Is the Block Size Hysteria Really a Market Manipulation by Big Buyers?

That is what Oleg Andreev, a blogger, a software designer and a bitcoin
enthusiast, thinks, but more of that later.

In the late 19th century, one man in the US came to be known as ‘Skunk
of Wall Street.’ That was Jason “Jay” Gould, a former store clerk who
beat all odds to become one of the shrewdest stock traders in the
history the Wall Street.

Indeed, few other businessmen of his era could challenge him for the
position of ‘robber barons’ poster boy These were individuals who, as
the name suggests, succeeded at Wall Street by leaving nothing to
chance. If they had to bribe a government official, they bribed. And if
they had to use a little muscle on competitors, they did not hesitate.

It is said that for the robber barons, everything went as long as it
was about making money at the Wall Street.

He scared the market towards his trap

One of the manipulative tactics that Jay Gould is today most remembered
for is using information, or rather misinformation, to drive market
prices to where he wanted them to be so that he could make huge profits.

Some have described him as the first ever stock trader at the Wall
Street to employ the power of the mass media to misinform, introduce and
drive hysteria amongst other traders for short selling purposes.

Just like how short selling happens today, Jay Gould would borrow stocks
of particular companies from brokers and sell them as he anticipated
their prices to fall so that he would retrieve them at the lower price
and return them to the brokers, keeping the difference in price for

However, instead of waiting for the market forces to determine the stock
price movement, he would take matters into his hands. He would start
spreading manufactured negative news about the corporation through the
newspapers he owned.

As expected, shareholders of the company will panic and start selling,
which of course, would drive the price down. When the price reached a
point that promises him the highest yield, he would buy back borrowed
the shares and return them to the brokerage and start the whole process

He made huge kills at the market through unwarranted hysteria. He had so
well mastered the art that thanks to it he grew to become at one time
the ninth richest man in the US.

Bitcoin is here to combat market manipulation by a few

He probably was the first stock trader to accumulate wealth this way,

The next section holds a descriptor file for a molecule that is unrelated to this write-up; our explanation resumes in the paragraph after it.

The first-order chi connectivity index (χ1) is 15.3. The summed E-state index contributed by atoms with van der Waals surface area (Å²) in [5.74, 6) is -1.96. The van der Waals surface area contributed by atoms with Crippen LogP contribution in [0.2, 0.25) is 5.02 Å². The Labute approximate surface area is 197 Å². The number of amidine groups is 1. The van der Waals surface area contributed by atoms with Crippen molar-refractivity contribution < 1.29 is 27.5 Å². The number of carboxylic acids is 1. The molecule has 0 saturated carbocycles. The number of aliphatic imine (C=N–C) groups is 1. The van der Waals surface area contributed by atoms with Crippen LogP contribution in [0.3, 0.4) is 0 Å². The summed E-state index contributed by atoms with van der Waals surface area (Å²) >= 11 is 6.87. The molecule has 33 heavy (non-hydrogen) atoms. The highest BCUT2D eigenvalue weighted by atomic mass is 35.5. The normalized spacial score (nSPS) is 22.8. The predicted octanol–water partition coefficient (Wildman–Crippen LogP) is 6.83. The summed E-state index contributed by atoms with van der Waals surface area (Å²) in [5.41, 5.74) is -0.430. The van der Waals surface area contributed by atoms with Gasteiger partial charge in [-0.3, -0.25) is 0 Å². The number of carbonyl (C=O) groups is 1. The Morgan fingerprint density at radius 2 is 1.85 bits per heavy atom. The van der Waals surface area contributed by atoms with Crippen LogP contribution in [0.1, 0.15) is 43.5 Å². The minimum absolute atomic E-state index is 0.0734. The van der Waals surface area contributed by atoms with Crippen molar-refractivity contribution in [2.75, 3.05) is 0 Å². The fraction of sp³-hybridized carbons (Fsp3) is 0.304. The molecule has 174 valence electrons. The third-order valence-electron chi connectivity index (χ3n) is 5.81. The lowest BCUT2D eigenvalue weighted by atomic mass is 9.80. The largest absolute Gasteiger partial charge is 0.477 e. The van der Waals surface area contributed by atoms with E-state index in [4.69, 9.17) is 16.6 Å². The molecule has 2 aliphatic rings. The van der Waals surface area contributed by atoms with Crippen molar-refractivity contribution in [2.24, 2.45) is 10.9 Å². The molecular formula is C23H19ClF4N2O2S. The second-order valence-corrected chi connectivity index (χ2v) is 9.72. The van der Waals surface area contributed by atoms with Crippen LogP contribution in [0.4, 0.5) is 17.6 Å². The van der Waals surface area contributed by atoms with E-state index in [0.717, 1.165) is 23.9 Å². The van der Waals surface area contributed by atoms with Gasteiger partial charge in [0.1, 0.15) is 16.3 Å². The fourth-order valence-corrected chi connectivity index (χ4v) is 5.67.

but, of course, he was not the last. As a matter of fact, the 2008
global financial meltdown has partly been blamed on almost similar
activities happening at the Wall Street.

And it is this particular financial meltdown that apparently motivated
Satoshi Nakamoto to design, develop and release the Bitcoin code. A code
that could not be manipulated by one or a few individuals at the expense
of many.

Indeed, Satoshi Nakamoto’s dream was that with a decentralized currency
like Bitcoin, market manipulation, at least, at the currency market
level, might become a thing of the past. That is if the world came adopt
his innovation on a large scale.

It was, therefore, interesting for Oleg Andreev early this week to claim
in a tweet and later through one of his

that the current block size hysteria is a market manipulation by big

Stakeholders are doing nothing meaningful

He opined that some people want to keep the price of Bitcoin down so
that they can accumulate as many bitcoins as they can before the halving
of the Bitcoin mining reward sometime in July 2016.

“Seriously speaking,” he wrote in his article, “I don’t see another
explanation for seemingly inconsistent behavior on the part of some
people than either outright stupidity or participation in a mild short
term conspiracy aimed at suppressing the bitcoin price until the next
mining reward drop.”

Among his reasons for arriving at this conclusion include the fact that
the companies whose business would otherwise lose if the Bitcoin block
filled and, as a result, the entire network failed, such as Bitcoin
exchanges, are not, according to him, doing much to avert the
anticipated situation.

“If someone’s business model is really at stake,” Oleg Andreev reasoned,
“they’d be coding real scalability solutions rather than debating
opinions and appealing to authority.”

Is there a conspiracy to control Bitcoin prices

But is that really the case? Is it possible that the scaling issue is
not a critical problem after all but a cover for a few Jay Gould-like
individuals to cut themselves larger slices of the success that Bitcoin
is bound to become in the not so far future?

First and foremost, even if the companies within the bitcoin ecosystem
wanted to create a code that scales, that would not help since whatever
they come up with will have to be accepted by the entire Bitcoin
community for it to work.

Indeed, that fact, at this moment, makes consensus building a more
important undertaking than creating code.

Also, since everyone or at least, many of the members of the bitcoin
community can find out for themselves how serious the scaling problem is
by looking under the hood, Oleg Andreev’s argument does not at all hold.
After all, the Bitcoin project is open source.

Nevertheless, we cannot ignore the fact that the scaling problem has in
many cases been blown out of proportion, especially by the mainstream
media. This, of course, has made a few of users who have little
knowledge on how the bitcoin network works to panic and often make for
the exit.

Even with that, it is still hard to rationalize a conspiracy of Jason
“Jay” Gould style to have the users disown bitcoin while unbeknownst to
them that they are giving up the probably the best opportunity in their
entire lives.

By Shaun BA

Founder and CEO at BitcoinAverage

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